Royal York Crescent

Crescent walk

Ever walk along Royal York Crescent? Admiring the views, the architectural facades of past wealth, maybe peering in through the windows to get a peek at life on the otherside? (I’m yet to see James McAvoy or Rebecca Hall clatter onto the paving – bonus points if you get the reference). Continue reading Royal York Crescent


19th September – ‘Talk Like a (Bristolian) Pirate Day’

Yo ho me hearties, 19th September is ‘International Talk Like a Pirate Day’. Start the arrghs and shiver your timbers, already I bet your starting to sound like a scowling Westcountry Farmer. Why ? And given that the Golden Age of Piracy was nigh on 300 years ago how can we know that this is historically accurate?

Well, kinda. Yes and No.

Continue reading 19th September – ‘Talk Like a (Bristolian) Pirate Day’

Tyntesfield Inspired Shaun – Featured post from

So Who is doing the Shaun Trail? Come on ‘fess up. 120 original and imaginative designs. But what inspires the artists. Well one at least was inspired from amongst the collection from Tyntesfield. Meet Willow.

Rhiannon Southwell and Willow 2 (c) National Trust - Barry Batchelor

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Bristol Harbourside – 10 Things

Bristol harbourside, a panoplex of sights, sounds and smells; music, bars, art and of course boats. Now we all know the big attractions, but as you are venue hopping for Bristol HarbourFest, via foot or ferry, here are 10 historical gems you may never have known or noticed.

Bristol Harbourside Festival 2015 Map

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Elizabethan Seaman

You may recognise this fellow………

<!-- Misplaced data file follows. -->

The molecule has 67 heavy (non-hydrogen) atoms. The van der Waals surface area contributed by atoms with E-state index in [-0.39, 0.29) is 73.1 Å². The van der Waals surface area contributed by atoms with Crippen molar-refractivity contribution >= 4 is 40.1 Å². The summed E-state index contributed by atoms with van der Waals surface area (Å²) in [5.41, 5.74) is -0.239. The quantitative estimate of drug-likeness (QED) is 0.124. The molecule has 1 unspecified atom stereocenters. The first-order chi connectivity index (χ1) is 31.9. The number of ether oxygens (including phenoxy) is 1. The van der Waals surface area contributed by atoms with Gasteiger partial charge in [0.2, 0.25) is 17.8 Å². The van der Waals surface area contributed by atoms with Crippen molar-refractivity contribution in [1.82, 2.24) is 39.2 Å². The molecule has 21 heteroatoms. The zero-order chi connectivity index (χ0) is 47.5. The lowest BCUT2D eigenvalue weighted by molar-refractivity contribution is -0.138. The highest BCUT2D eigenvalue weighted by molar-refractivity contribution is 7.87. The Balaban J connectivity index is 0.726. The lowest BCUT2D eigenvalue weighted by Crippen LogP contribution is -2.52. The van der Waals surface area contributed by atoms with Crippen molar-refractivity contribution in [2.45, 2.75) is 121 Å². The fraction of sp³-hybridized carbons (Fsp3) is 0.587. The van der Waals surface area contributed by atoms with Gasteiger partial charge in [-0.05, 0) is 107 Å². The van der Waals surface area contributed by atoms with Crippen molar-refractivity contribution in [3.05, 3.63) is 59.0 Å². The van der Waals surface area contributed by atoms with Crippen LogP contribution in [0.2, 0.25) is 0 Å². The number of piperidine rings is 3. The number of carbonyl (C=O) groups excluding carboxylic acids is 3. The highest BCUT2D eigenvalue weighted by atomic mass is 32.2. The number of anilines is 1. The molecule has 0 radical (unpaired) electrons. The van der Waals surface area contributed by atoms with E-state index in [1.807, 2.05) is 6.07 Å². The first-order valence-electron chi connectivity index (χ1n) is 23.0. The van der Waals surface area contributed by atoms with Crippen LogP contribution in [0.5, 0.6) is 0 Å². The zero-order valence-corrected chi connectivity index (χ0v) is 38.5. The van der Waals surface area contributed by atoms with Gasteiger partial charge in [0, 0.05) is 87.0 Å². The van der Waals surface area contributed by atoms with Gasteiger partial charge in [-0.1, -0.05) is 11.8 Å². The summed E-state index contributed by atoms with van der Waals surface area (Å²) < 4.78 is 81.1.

Elizabethan Seaman (2)

Set in his pose, deep in thought this ‘Elizabethan Seaman’ stands in pride of place in front of the main entrance to Bristol’s City Hall (formerly known as the ‘Council House’ for those who are happy to acknowledge that we don’t live in a 1950s American detective series / Gotham).

Or is he really who he claims to be? Continue reading Elizabethan Seaman

Bombing in Bristol

You don’t have to look far to see the physical impact of WW2 in Bristol; the myriad of concrete greys in Broadmead; the skeletal shells of St Peter’s church standing sombrely alone in Castle park and across the river the spectral vestiges of Temple church leans into the silence that separates it from the busy thoroughfare of Victoria street just metres away.

All of these, in their own way, starkly show the total devastation caused by the bombers. But on top of this, personally, there are two scars, a splinter and some pock marks, which every time I see them bring home to me the sheer force these incendiaries smashed Bristol and its inhabitants with.

tramline 084

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